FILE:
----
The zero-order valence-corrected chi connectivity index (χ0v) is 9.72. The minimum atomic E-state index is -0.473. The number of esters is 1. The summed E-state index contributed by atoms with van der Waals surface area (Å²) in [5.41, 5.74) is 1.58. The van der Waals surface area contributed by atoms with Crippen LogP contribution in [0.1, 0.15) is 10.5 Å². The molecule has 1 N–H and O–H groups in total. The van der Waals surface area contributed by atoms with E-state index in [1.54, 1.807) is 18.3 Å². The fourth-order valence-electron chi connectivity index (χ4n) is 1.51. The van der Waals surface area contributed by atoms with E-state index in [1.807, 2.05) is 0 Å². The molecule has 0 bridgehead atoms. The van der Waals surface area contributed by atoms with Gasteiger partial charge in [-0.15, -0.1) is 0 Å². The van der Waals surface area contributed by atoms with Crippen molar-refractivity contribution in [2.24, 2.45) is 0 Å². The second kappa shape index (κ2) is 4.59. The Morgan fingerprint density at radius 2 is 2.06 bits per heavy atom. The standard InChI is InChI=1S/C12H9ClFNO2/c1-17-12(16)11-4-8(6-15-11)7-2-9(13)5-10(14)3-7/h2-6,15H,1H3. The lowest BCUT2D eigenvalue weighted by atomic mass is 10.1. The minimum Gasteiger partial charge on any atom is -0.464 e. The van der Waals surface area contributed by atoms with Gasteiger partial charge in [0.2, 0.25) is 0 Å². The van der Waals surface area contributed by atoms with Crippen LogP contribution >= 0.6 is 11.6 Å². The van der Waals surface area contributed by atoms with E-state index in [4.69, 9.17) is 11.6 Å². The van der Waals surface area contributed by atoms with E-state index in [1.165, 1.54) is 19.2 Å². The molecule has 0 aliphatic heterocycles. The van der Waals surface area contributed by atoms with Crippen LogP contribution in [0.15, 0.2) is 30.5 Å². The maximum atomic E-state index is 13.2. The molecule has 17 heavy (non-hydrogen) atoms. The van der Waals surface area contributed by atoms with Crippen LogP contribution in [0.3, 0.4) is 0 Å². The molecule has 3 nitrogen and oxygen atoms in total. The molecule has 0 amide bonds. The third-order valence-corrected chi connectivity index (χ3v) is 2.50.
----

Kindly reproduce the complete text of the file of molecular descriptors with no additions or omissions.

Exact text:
The zero-order valence-corrected chi connectivity index (χ0v) is 9.72. The minimum atomic E-state index is -0.473. The number of esters is 1. The summed E-state index contributed by atoms with van der Waals surface area (Å²) in [5.41, 5.74) is 1.58. The van der Waals surface area contributed by atoms with Crippen LogP contribution in [0.1, 0.15) is 10.5 Å². The molecule has 1 N–H and O–H groups in total. The van der Waals surface area contributed by atoms with E-state index in [1.54, 1.807) is 18.3 Å². The fourth-order valence-electron chi connectivity index (χ4n) is 1.51. The van der Waals surface area contributed by atoms with E-state index in [1.807, 2.05) is 0 Å². The molecule has 0 bridgehead atoms. The van der Waals surface area contributed by atoms with Gasteiger partial charge in [-0.15, -0.1) is 0 Å². The van der Waals surface area contributed by atoms with Crippen molar-refractivity contribution in [2.24, 2.45) is 0 Å². The second kappa shape index (κ2) is 4.59. The Morgan fingerprint density at radius 2 is 2.06 bits per heavy atom. The standard InChI is InChI=1S/C12H9ClFNO2/c1-17-12(16)11-4-8(6-15-11)7-2-9(13)5-10(14)3-7/h2-6,15H,1H3. The lowest BCUT2D eigenvalue weighted by atomic mass is 10.1. The minimum Gasteiger partial charge on any atom is -0.464 e. The van der Waals surface area contributed by atoms with Gasteiger partial charge in [0.2, 0.25) is 0 Å². The van der Waals surface area contributed by atoms with Crippen LogP contribution >= 0.6 is 11.6 Å². The van der Waals surface area contributed by atoms with E-state index in [4.69, 9.17) is 11.6 Å². The van der Waals surface area contributed by atoms with E-state index in [1.165, 1.54) is 19.2 Å². The molecule has 0 aliphatic heterocycles. The van der Waals surface area contributed by atoms with Crippen LogP contribution in [0.15, 0.2) is 30.5 Å². The maximum atomic E-state index is 13.2. The molecule has 17 heavy (non-hydrogen) atoms. The van der Waals surface area contributed by atoms with Crippen LogP contribution in [0.3, 0.4) is 0 Å². The molecule has 3 nitrogen and oxygen atoms in total. The molecule has 0 amide bonds. The third-order valence-corrected chi connectivity index (χ3v) is 2.50.